- The first batch of KZN teachers vaccinated on Wednesday said they were happy to receive the vaccine.
- Some were nervous, but resolved to receive their jab for fear of Covid-19.
- The KZN education department aims to vaccinate 127 000 employees.
Despite frustration, doubt and fear, many KwaZulu-Natal teachers say they are happy to be receiving their Covid-19 vaccination, a process which began nationally on Wednesday.
The province launched its rollout for teachers at the KwaMashu Sports Centre on Wednesday morning where the first batch of teachers, many from the Duduzane Primary School in Ntuzuma, lined up for their jab.
There was a sense of excitement, trepidation and even a fair degree of nervousness in the air, as the first batch of teachers lined up to get vaccinated.
Sthembile Mchunu, a foundation phase teacher at Duduzane Primary School, said that unlike many of her colleagues, she was not overly excited about the vaccination.
"There is no excitement whatsoever, I am very nervous. There is so much being said around the whole vaccination, but I'd rather be safe than sorry, so I chose to vaccinate today."
She said that among her fears, were rumours that the vaccine could cut down people's lifespan.
"A lot is being said - some say you live for two years, others say your life span will be shorter. There are also a lot of side effects," she said.
Mchunu said despite the fear-mongering she still believed it would help her. She said she was happy to get back to school because the disruptions meant the curriculum was behind.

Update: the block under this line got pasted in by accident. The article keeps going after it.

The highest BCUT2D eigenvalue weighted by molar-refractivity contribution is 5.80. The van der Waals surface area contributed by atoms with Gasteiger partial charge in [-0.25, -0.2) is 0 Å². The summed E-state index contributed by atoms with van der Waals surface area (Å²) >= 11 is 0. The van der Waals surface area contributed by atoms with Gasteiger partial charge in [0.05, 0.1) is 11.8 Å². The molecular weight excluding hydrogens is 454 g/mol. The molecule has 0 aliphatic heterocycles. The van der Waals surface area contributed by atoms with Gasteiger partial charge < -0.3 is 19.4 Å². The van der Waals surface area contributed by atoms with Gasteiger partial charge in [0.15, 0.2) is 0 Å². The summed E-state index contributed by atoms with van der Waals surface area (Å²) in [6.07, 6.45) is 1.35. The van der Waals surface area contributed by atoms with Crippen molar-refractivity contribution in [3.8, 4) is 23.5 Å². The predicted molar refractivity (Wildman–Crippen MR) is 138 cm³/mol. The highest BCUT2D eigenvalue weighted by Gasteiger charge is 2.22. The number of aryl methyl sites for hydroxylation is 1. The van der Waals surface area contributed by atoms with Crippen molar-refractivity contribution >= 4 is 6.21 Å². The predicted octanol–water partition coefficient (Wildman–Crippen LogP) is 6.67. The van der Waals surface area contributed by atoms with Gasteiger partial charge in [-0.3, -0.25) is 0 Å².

"We can't wait to get back to normal schooling because of all the disruptions. We cant wait for school getting back to normal.
She said her field, the foundation phase, was vital in the schooling system.
"The foundation phase is a very important time for pupils, so losing it means that at a later stage, [pupils] won't be as good as we expect [them] to be. We are not dealing well with the lack in schooling."
English teacher Nkanyiso Ntuli, also from Duduzane Primary School, said he was excited to get the vaccine.
"It is something I have been waiting for, for a very long time. I am very sure that this will keep the infections to a minimal. I am very excited."
He said the vaccine would help "keep the disease at a minimum".
"Education has not been the same since [the rotational system was implemented]. Some times in some schools you find pupils will come for one week and then even miss [the alternate] week they were meant to come. So what [position] does that put education in?"
He said that while getting vaccinated was voluntary, he believed it was vital to get the jab.
"Even though we are not forced and it is voluntary, as a human being, you have to vaccinate because you don't know what the future entails. You might be infected after you were given a chance to vaccinate. So, what happens after that?"
Ntuli said he was looking forward to going back to normal with pupils attending school daily.
Grade 7 EMS teacher and deputy principal Sandile Mkhize said he was also excited about getting vaccinated.
"It has been quite a challenge going to schools without getting any vaccine and we felt very unsafe because we don't know where this pandemic is coming from. It can come from us as educators or the learners.
"I am excited today to be the first to get this particular jab. I am happy."
Mkhize said he believed vaccinations would help get teaching back to normal.
"It was quite a challenge because within a week you will teach two groups the same thing. Now it will be back to normal and ensure the curriculum coverage is done properly in the school.
"We are hoping to do a lot of catch-up programmes that will help pupils because those from Grade 7 to 8 needs to be taught quite a lot, so the return makes us happy."
KZN presently has 70 vaccination sites for teachers and was expected to vaccinate approximately 127 000 employees in the province's education department.